Fra Bernardo 2016
Cover: Muntean & Rosenblum
(HD 1080p – Audio video)
* Start time of each work
Beauty Farm founded 2014 by Markus Muntean and Bernhard Trebuch is a vocal group focused to the Franco-Flemish polyphony of the renaissance. The international ensemble is based in the carthusian monastery at Mauerbach (Austria). The singers are members of well known ensembles. Beauty Farm exclusively records for frabernardo.
The German music theorist Hermann Finck wrote in 1556 that Nicolas Gombert had shown all musicians "the exact way to refinement". Finck claimed that Gombert had personally studied with the great Josquin Desprez, presumably in Josquin's final years at Condé-sur-l'Escaut; unfortunately, no independent confirmation of this master-pupil relationship exists, but Gombert's musical style of rich, pervasive imitation certainly builds upon the style of Josquin. His long service to the court chapel of the Holy Roman Emperor Charles V allowed Gombert to travel widely and transmit this musical style across the bounds of Europe. With his contemporaries, Adrian Willaert and Jacob Clemens non Papa, Gombert brought the style of the musical Renaissance to fruition; even as late as 1610, no less a musician as Claudio Monteverdi selected a motet of Gombert upon which to base a mass setting in his bid to become Maestro di capella at Venice's San Marco.
Gombert was born somewhere in Southern Flanders; the village of La Gorgue has been suggested based upon the presence of other families named Gombert there. From roughly 1526 until around 1540, Nicolas served the court chapel of Emperor Charles V, travelling throughout Charles' vast realms in Flanders, Italy, Austria, Germany, and, of course, Spain. As of 1529, he fulfilled the position of maître des enfants in the Chapel. Charles, a fervent Catholic (and later one of the initiators of the Council of Trent), apparently encouraged the composition of masses and motets among his personal musicians, though Gombert also produced a large number of courtly French chansons. Gombert also honored his imperial patron with several commemorative motets celebrating events in Charles' life: the birth of a son, the coronation of his brother as King of Hungary, and an important international treaty. Gombert's service was partially remunerated by a series of ecclesiastical benefice incomes from churches at Courtrai, Béthune, Lens, and Metz.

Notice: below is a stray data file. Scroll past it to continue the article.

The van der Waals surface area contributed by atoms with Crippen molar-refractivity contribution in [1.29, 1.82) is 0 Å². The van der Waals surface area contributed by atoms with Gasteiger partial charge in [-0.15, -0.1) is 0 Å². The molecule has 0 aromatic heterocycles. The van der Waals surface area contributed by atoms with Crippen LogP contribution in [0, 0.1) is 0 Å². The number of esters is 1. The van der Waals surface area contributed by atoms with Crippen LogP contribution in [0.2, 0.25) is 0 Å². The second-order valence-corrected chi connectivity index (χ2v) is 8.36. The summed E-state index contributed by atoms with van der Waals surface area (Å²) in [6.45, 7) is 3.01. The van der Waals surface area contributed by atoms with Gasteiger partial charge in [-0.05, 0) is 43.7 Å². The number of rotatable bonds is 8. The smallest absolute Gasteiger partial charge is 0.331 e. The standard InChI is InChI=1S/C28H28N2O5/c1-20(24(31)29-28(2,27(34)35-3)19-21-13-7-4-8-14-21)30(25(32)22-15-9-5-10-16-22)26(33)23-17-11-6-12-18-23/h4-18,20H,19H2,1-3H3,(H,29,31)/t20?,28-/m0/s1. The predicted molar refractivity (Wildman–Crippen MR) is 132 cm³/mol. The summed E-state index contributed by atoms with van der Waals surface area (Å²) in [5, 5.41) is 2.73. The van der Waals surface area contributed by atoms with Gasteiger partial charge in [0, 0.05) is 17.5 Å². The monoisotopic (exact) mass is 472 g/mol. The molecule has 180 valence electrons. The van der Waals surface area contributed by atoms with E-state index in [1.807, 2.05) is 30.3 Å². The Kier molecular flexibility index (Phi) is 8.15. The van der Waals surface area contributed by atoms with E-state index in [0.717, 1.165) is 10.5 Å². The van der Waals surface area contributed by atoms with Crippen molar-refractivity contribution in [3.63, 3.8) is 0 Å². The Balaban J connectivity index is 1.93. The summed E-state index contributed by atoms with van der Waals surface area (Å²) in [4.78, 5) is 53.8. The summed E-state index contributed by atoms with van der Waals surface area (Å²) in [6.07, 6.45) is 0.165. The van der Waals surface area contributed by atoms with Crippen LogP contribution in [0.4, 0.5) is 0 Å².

Gombert's name abruptly vanishes from the imperial paylists in 1540; the mathematician Jerome Cardan records the reason as Gombert's sexual violation of one of the boys in his charge; he was sentenced to penal servitude in the galley of a warship. Apparently, he continued to compose, however, and is said to have written certain "swan songs" which helped avert the Emperor's ire, and earned his pardon. By 1547 – when he sent a letter and a motet to one of Charles' officers – he was residing in Tounai, where he eventually received a canonicate. He lived out his last years in peace at Tournai, dying some time between 1556 and 1561.
Timothy Dickey (allmusic.com)
Nicolas Gombert: Motets, Vol. I – Beauty Farm (Download 44.1kHz/16bit)
Christmas with the Faces of Classical Music
Carlo Gesualdo: Sacrarum Cantionum Liber Primus a 5 voci – Oxford Camerata, Jeremy Summerly (Audio video)
Sacred Salterio: Lamentations of the Holy Week – Miriam Feuersinger, Il Dolce Conforto, Franziska Fleischanderl, Jonathan Pesek, Deniel Perer (Audio video)
Johannes Ockeghem: Missa L'homme armé, Missa quinti toni – Beauty Farm (Download 44.1kHz/16bit)
In the Midst of Life. Music from the Baldwin Partbooks I – Contrapunctus, Owen Rees (Audio video)
Antoine Busnoys: For the love of Jaqueline (Medieval love songs) – Sylvia Rhyne, Eric Redlinger (Audio video)